Chart of the month

The sharp drop in oil prices has resulted in 4 million-5.5 million bbl of global daily production falling below cost for much of the past month.
This month’s chart shows the estimated amount of global oil production that is uneconomical under daily Brent crude prices, as determined by the International Energy Agency (IEA). Brent prices were taken from Nasdaq. The chart shows only the period of March 16-April 4, as the IEA did not provide estimates for pricing above $30/bbl. At the time of publication, the price of Brent was above $33/bbl.
Several factors contribute to production economics, including the technology required to develop a given resource type, the logistics of bringing production to market, operational efficiencies, and the financial health of the producer.
Saudi Arabia and Russia – whose recent spat over production cuts has resulted in plummeting oil prices – are expected to fare best of all the regions in this price environment. Both countries have relatively low production costs, as most of their oil output comes from conventional developments. The US and Canada are particularly hard-hit by the oil price war. With high-capital shale oil and oil sands production contributing to the majority of North American output, that region faces heavy pressure in the current price environment.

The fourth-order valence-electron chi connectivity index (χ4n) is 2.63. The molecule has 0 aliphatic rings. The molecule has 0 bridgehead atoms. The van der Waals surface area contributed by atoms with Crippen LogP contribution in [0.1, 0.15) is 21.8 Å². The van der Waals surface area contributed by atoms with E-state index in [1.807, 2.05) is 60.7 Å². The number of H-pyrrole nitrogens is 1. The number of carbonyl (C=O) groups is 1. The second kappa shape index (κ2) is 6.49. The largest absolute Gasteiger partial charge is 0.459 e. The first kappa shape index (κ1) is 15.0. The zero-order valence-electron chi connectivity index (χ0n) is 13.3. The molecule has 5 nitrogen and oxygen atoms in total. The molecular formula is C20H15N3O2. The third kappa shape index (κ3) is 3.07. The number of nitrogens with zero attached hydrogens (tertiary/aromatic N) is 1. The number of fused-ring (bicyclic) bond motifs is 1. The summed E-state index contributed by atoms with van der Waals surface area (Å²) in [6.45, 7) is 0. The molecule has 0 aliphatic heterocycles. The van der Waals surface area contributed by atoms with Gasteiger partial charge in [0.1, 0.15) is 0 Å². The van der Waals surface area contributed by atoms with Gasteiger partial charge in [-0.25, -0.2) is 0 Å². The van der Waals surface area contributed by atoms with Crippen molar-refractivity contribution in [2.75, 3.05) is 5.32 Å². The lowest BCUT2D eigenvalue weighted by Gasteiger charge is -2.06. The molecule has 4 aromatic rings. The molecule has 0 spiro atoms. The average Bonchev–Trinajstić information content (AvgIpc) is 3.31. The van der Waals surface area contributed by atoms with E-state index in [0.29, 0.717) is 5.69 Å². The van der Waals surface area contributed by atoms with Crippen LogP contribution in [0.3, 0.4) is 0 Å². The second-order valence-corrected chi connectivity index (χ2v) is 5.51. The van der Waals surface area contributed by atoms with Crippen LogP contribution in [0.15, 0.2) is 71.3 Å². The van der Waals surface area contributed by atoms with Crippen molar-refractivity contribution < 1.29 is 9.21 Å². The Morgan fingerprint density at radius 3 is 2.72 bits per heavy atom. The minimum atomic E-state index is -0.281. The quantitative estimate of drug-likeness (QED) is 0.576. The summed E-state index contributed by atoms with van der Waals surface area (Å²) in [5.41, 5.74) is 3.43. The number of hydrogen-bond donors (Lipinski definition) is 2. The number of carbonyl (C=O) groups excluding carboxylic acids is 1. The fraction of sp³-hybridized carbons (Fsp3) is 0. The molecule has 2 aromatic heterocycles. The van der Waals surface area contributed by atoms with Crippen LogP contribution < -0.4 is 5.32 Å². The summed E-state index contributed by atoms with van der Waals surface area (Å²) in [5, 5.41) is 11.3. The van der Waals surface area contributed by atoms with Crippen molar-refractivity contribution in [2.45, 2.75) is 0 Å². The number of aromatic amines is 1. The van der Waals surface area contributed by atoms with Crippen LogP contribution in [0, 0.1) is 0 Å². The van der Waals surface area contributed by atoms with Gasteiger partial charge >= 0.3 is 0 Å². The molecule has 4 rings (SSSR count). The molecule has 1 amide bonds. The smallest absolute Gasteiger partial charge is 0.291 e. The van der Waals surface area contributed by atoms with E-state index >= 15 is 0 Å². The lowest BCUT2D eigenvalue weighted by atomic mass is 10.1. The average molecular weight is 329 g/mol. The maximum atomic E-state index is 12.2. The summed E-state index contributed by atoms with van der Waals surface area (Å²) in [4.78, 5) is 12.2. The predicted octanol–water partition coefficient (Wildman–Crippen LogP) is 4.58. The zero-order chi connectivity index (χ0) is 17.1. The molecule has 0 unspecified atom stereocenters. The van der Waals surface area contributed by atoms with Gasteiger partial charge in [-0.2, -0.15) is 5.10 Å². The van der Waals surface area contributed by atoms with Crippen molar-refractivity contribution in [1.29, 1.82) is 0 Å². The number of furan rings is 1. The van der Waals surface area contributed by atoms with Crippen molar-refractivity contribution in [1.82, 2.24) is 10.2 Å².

Water treatment technology providers and water services providers in the industry will feel the squeeze from tightened E&P budgets through 2020, as new projects are delayed and producers look to cut services costs. Last month, Kirk Presley, an energy equity research associate at Raymond James, told Water in Oil that his firm is predicting a 40% year-on-year reduction in US oilfield water management revenues in 2020.
For more insight into how low oil prices will affect hydrocarbons production in different resource types and regions, check out the updated oil & gas production and capex forecasts on Global Water Intelligence’s WaterData market analytics platform.